I imagine some people think my previous post about the Prevention of Cruelty to Hitching Animals was a joke. But no! This is a real problem. Be serious.
This "alert" speaks for itself. Notice was posted at the visitor center at the Bristlecone Pine Forest, in the White Mts. of Nevada.
We're not going to do any stories about dogs in cars, fun as that is--way too common. But what about chimps in cars? That's a little more unusual...
Here's a story from "This American Life," probably the best radio show on the airwaves: A chimpanzee and his trainer, who has a business of showing the chimp at parties, are driving in a thunderstorm. The chimp becomes very afraid of the lightning. When lightning strikes nearby, the chimp freaks out, tosses the man into the back seat, and starts driving. The chimp does a good job of driving for a while, but then has an accident. When the police show up, the man blames chimp, saying: "He was driving, It wasn't my fault." Obviously, the cops don't buy this explanation.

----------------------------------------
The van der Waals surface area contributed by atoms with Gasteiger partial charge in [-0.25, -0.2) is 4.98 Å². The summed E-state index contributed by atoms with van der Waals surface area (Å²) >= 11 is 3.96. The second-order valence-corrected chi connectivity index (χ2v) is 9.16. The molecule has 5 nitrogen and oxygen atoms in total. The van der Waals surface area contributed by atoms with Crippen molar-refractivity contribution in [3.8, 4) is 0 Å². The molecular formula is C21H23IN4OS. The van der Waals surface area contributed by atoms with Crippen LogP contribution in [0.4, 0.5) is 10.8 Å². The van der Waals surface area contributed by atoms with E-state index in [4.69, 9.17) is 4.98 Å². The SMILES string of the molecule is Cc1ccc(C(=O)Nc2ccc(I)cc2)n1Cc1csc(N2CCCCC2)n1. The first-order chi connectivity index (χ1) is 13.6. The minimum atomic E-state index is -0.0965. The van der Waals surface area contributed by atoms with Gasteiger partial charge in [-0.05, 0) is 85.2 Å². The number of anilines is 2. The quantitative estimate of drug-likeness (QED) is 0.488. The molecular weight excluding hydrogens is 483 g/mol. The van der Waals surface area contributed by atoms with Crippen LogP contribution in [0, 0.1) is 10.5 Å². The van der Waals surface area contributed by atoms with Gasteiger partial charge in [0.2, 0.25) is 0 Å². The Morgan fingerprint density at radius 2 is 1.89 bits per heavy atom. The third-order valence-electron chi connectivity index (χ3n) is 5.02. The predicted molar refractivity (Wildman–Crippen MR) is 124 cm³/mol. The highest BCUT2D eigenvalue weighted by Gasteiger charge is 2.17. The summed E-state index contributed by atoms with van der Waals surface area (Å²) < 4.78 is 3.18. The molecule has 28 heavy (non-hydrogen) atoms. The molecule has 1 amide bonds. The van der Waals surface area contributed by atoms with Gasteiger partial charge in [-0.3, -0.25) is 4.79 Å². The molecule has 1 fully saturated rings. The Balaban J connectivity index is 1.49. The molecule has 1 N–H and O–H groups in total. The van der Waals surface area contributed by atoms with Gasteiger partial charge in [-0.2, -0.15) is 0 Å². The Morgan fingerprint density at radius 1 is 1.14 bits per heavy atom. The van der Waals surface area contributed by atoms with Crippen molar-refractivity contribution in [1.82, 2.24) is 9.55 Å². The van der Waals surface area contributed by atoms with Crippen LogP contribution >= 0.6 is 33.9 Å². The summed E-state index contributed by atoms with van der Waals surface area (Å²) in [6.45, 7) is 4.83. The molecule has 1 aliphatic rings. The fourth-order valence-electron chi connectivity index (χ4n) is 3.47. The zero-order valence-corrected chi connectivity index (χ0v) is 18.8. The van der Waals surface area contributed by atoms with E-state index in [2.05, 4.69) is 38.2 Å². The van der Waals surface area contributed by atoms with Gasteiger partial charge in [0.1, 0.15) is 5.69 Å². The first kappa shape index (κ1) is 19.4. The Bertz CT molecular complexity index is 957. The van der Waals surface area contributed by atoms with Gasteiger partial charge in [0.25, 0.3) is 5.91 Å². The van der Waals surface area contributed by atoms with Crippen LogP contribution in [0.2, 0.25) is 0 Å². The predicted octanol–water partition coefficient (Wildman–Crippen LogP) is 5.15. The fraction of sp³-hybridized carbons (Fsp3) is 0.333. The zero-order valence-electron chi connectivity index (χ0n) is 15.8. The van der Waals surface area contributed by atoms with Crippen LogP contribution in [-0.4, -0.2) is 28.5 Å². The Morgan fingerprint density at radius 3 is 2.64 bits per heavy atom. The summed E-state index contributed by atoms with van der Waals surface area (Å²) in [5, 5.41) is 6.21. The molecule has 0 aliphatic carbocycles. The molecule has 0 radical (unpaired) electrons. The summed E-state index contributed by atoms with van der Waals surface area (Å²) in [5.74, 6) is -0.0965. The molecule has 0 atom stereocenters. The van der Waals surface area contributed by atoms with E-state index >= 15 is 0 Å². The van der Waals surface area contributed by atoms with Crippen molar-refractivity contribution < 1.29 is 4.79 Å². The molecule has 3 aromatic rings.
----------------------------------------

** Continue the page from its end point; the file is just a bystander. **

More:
Stephanie Rinza, who lives in New York City, rescued a kitten that was stranded in the trunk of a drunk driver's car.
I used to be a pilot of small planes. One summer, we flew to a rustic island in Lake Michigan to go camping. On returning to our Cessna 172 a few days later, I noticed a robin flying away from the plane. We were anxious to get the plane loaded and go home, but suddenly I remember reading somewhere in my training that you should check the engine compartment for bird's nests. But to do that, I needed to remove the engine cover, which required a screw driver. I was able to locate one--on my Swiss army knife. Sure enough, there was a new robin's nest inside, with lots of flamable grass. If I hadn't removed it, the engine could have caught fire. Or we would have had to make an emergency landing, to see what the smoke was about.